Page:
Archive | October, 2008

Quarantine Movie Review

Posted on October 14, 2008 by

It’s Halloween season and until this weekend the movie theatres had offered horror fans zero tricks or treats. On October 10th director John Erick Dowdle’s Quarantine became this season’s first theatrically released genre movie and by default it vaulted to the top of my must-see list.

Quarantine, the American remake of last year’s well-received Spanish genre offering, [REC], opens with TV reporter Angela Vidal (Jennifer Carpenter) and her cameraman Scott (Steve Harris) filming an episode of their soft news program in which they profile the firemen at a Los Angeles fire station.

Review by Jason Thorson


Halloween Horror: Glaring Hunter

Posted on October 13, 2008 by

A new twist on one of our favorite monsters is brought to us by author Jeff LaSala (Darkwood Mask) with art from Bradley K. McDevitt (Blood!).

Watch the rooftops, you never who, or what, may be watching you…

Glaring Hunter

Created by Jeff LaSala
With Art by Brad McDevitt

Everyone knows what gargoyles are, but very few legends have survived the ages concerning these gruesome stone antiquities. One such story that has endured in some circles is that of the anomalous statue known as the Glaring Hunter. Though it is far less famous than its Notre Dame brethren, the Hunter is the only gargoyle said to appear, without explanation, in more than one place.

The earliest confirmed account of its existence came from a 14th Century anchorite in the north of England who described its perch upon an old abbey wall. An ancient scroll rumored to be one of the lost Gospels also made reference to “the Staring Demon” whose presence Biblical scholars say follows the steps of the Devil.


Old Man’s War Fiction Review

Posted on October 13, 2008 by

“I did two things on my seventy-fifth birthday. I visited my wife’s grave. Then I joined the army.”

Chances are, if you read a webzine such as this one, that you’ve been around the internets long enough to have heard of John Scalzi. Either you’ve viewed the ever-famous picture of his cat with bacon taped to it, or you’ve spotted his blog, “Whatever”. Spotting Scalzi isn’t hard: he writes, anything, a lot of it.

Ah, but have you read his fiction? No? Do so.

Review by Aly Condon


Halloween Horror: Biting Water

Posted on October 12, 2008 by

Today’s addition to the Halloween Horror series is from game designer Preston DuBose (Bloodlines) from 12 to Midnight. Artist Jeff Preston adds a bit of colorful dread to this strange creature.

Be careful where you go swimming, there are more than sharks to be afraid of…

Biting Water

Created by Preston Dubose
With Art by Jeff Preston

From the icy waters off the tip of Alaska to the warm coastal waters of Malaysia, Biting Water tears life from all manner of creatures. Some fishermen call it “witch’s water”, “dead water”, or “stinging water” and attribute it variously to a cursed shipwreck, underwater volcanic activity, witchcraft, jellyfish, invisible sea monsters, and aliens. Biting Water is a patch of ocean water anywhere from 20 to 110 feet in diameter that paralyzes its prey before painfully grinding flesh from bone. Reports from those brave or foolish enough to investigate suggest that Biting Water is the same color and temperature as the surrounding ocean.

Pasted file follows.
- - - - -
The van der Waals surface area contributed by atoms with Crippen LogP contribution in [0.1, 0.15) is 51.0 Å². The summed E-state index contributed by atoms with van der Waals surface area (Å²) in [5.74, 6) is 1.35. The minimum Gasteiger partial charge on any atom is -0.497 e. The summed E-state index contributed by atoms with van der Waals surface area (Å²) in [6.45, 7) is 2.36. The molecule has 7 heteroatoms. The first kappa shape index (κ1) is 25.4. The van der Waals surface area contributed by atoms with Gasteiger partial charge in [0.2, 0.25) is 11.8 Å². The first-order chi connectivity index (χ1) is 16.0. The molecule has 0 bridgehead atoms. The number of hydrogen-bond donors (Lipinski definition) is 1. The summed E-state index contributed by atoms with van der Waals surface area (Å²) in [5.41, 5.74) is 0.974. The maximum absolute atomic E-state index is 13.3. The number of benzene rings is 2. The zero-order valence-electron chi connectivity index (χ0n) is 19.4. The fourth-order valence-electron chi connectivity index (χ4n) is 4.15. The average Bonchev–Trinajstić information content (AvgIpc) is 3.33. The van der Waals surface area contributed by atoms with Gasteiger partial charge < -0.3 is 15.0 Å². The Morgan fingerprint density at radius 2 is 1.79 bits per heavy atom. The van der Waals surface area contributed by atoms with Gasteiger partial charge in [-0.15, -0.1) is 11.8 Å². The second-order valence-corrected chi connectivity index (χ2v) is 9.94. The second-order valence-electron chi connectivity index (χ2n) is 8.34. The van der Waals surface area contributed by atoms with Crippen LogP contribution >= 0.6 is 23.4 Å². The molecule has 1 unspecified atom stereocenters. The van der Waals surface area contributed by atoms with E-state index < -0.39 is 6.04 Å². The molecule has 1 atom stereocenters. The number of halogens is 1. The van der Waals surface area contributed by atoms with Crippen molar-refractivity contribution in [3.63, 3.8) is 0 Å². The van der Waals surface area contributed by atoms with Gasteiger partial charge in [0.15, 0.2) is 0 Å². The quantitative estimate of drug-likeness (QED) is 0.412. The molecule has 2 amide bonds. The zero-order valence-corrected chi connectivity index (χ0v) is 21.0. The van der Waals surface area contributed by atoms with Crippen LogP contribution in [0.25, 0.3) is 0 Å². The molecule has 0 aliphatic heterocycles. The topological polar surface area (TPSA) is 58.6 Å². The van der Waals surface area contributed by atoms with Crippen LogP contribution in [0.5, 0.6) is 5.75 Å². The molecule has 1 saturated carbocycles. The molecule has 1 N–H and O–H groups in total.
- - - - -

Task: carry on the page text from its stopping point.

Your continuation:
Scion Companion Part Three: Celestial Bureaucracy Now Available!

Posted on October 12, 2008 by

The Celestial Bureaucracy is a new pantheon for your Scion cycle. This section contains everything you’ll need, including the gods of the Bureaucracy, a complete 1 to 10 dot write up of their pantheon Purview, new Birthrights, new allies, new antagonists, details on their Overworld and Underworld, a new Titan that plagues the Bureaucracy and two sample Scions (one hero and one demigod) so you can jump right into the game.

The Scion Companion Part Three is available at the Flames Rising RPGNow Shop.


Halloween Horror: Babylonian Mummy

Posted on October 11, 2008 by

Author, editor and game designer Monica Valentinelli (Tales of the Seven Dogs Society, Violet War) introduces us to a different kind of mummy with her entry in the Halloween Horror series here are Flames Rising.

Artist Brad McDevitt contributes to the mystery with a bit of his artwork.

Babylonian Mummy

Created by Monica Valentinelli
With Art from Brad McDevitt

Deep in the heart of the desert, a circle of seven ancient Babylonian temples weathered by sand, stand testament to a forgotten age. Great stone wings adorn falling archways, covered with an undecipherable combination of script and hieroglyphs. There are no living priests in this hallowed place, no servants to call upon the gods and goddesses waiting in the heart of each gilded temple. There is nothing but the wind and the sand, blowing through abandoned temples and the resting place of the Babylonian gods and goddesses.


Sneak Peek at Vampire Apocalypse: Descent into Chaos by Derek Gunn

Posted on October 11, 2008 by

We have an early look at horror author Derek Gunn’s new Vampire Apocalypse novel Descent into Chaos. This is the sequel to A World Torn Asunder.

Here on Flames Rising today we have the Prologue of the new book.

Vampire Apocalypse: Descent into Chaos

Two Years Ago: Boston

It was still early evening but the relentless advance of the dark was already heralding its dominion as the sun began to slip slowly below the horizon. In places, patches of light still flared valiantly—though, ineluctably, they too began to give ground with each passing moment. Harris grinned wryly as he thought how fitting their predicament was as he and his fellow survivors defended themselves against the oncoming hoard in their last remaining stronghold. He rated their chances no better than the light that, even now, was relinquishing its last tenuous grip on the cityscape.